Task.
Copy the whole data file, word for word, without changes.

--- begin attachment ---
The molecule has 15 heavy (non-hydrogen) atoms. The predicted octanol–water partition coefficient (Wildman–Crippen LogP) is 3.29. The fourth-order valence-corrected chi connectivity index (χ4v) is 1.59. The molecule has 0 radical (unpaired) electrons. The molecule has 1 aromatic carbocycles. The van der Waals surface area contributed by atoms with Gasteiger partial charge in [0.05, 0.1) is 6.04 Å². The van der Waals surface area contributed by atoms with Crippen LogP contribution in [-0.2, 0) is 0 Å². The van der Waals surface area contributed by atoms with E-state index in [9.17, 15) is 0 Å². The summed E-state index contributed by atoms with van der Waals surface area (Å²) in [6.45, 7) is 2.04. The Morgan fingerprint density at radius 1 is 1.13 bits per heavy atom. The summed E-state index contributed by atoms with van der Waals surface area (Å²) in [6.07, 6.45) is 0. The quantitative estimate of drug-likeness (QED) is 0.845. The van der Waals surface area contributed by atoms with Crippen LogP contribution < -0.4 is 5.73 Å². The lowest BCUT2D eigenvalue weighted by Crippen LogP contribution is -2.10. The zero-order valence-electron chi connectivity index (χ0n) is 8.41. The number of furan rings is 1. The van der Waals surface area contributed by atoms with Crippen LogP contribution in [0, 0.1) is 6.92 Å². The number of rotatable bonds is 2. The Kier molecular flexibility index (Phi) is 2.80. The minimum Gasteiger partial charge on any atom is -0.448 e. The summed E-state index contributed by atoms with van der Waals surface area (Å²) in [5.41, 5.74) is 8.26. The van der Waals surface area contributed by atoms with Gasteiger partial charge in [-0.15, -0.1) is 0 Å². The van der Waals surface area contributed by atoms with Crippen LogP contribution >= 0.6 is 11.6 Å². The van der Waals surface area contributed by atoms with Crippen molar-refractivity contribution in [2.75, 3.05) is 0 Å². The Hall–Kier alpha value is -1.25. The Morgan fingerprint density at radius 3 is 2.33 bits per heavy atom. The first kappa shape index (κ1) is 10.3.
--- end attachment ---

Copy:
The molecule has 15 heavy (non-hydrogen) atoms. The predicted octanol–water partition coefficient (Wildman–Crippen LogP) is 3.29. The fourth-order valence-corrected chi connectivity index (χ4v) is 1.59. The molecule has 0 radical (unpaired) electrons. The molecule has 1 aromatic carbocycles. The van der Waals surface area contributed by atoms with Gasteiger partial charge in [0.05, 0.1) is 6.04 Å². The van der Waals surface area contributed by atoms with Crippen LogP contribution in [-0.2, 0) is 0 Å². The van der Waals surface area contributed by atoms with E-state index in [9.17, 15) is 0 Å². The summed E-state index contributed by atoms with van der Waals surface area (Å²) in [6.45, 7) is 2.04. The Morgan fingerprint density at radius 1 is 1.13 bits per heavy atom. The summed E-state index contributed by atoms with van der Waals surface area (Å²) in [6.07, 6.45) is 0. The quantitative estimate of drug-likeness (QED) is 0.845. The van der Waals surface area contributed by atoms with Crippen LogP contribution < -0.4 is 5.73 Å². The lowest BCUT2D eigenvalue weighted by Crippen LogP contribution is -2.10. The zero-order valence-electron chi connectivity index (χ0n) is 8.41. The number of furan rings is 1. The van der Waals surface area contributed by atoms with Crippen LogP contribution in [0, 0.1) is 6.92 Å². The number of rotatable bonds is 2. The Kier molecular flexibility index (Phi) is 2.80. The minimum Gasteiger partial charge on any atom is -0.448 e. The summed E-state index contributed by atoms with van der Waals surface area (Å²) in [5.41, 5.74) is 8.26. The van der Waals surface area contributed by atoms with Gasteiger partial charge in [-0.15, -0.1) is 0 Å². The van der Waals surface area contributed by atoms with Crippen LogP contribution >= 0.6 is 11.6 Å². The van der Waals surface area contributed by atoms with Crippen molar-refractivity contribution in [2.75, 3.05) is 0 Å². The Hall–Kier alpha value is -1.25. The Morgan fingerprint density at radius 3 is 2.33 bits per heavy atom. The first kappa shape index (κ1) is 10.3.